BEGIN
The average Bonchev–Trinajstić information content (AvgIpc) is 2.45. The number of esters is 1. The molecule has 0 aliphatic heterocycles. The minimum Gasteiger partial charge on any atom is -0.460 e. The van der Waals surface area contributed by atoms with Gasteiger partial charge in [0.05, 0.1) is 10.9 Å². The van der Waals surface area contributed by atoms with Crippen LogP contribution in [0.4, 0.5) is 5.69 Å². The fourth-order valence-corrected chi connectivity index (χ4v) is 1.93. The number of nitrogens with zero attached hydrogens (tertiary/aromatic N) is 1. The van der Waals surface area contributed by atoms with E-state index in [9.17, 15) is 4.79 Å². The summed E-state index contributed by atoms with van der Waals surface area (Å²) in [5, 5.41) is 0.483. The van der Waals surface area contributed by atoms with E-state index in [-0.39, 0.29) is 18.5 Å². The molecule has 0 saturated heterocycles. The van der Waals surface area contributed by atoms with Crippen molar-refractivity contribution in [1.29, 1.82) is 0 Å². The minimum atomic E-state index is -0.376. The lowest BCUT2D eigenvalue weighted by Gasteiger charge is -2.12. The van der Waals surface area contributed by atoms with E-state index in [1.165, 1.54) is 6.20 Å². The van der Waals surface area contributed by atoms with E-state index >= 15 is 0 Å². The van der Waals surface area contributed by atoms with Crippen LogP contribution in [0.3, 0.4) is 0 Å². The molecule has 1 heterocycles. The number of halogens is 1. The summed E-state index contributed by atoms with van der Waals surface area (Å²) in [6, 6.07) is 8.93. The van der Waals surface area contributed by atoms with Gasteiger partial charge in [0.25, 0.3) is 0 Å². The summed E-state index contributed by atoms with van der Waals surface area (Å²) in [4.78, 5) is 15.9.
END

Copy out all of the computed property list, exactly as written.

The average Bonchev–Trinajstić information content (AvgIpc) is 2.45. The number of esters is 1. The molecule has 0 aliphatic heterocycles. The minimum Gasteiger partial charge on any atom is -0.460 e. The van der Waals surface area contributed by atoms with Gasteiger partial charge in [0.05, 0.1) is 10.9 Å². The van der Waals surface area contributed by atoms with Crippen LogP contribution in [0.4, 0.5) is 5.69 Å². The fourth-order valence-corrected chi connectivity index (χ4v) is 1.93. The number of nitrogens with zero attached hydrogens (tertiary/aromatic N) is 1. The van der Waals surface area contributed by atoms with E-state index in [9.17, 15) is 4.79 Å². The summed E-state index contributed by atoms with van der Waals surface area (Å²) in [5, 5.41) is 0.483. The van der Waals surface area contributed by atoms with E-state index in [-0.39, 0.29) is 18.5 Å². The molecule has 0 saturated heterocycles. The van der Waals surface area contributed by atoms with Crippen molar-refractivity contribution in [1.29, 1.82) is 0 Å². The minimum atomic E-state index is -0.376. The lowest BCUT2D eigenvalue weighted by Gasteiger charge is -2.12. The van der Waals surface area contributed by atoms with E-state index in [1.165, 1.54) is 6.20 Å². The van der Waals surface area contributed by atoms with E-state index >= 15 is 0 Å². The van der Waals surface area contributed by atoms with Crippen LogP contribution in [0.3, 0.4) is 0 Å². The molecule has 1 heterocycles. The number of halogens is 1. The summed E-state index contributed by atoms with van der Waals surface area (Å²) in [6, 6.07) is 8.93. The van der Waals surface area contributed by atoms with Gasteiger partial charge in [0.25, 0.3) is 0 Å². The summed E-state index contributed by atoms with van der Waals surface area (Å²) in [4.78, 5) is 15.9.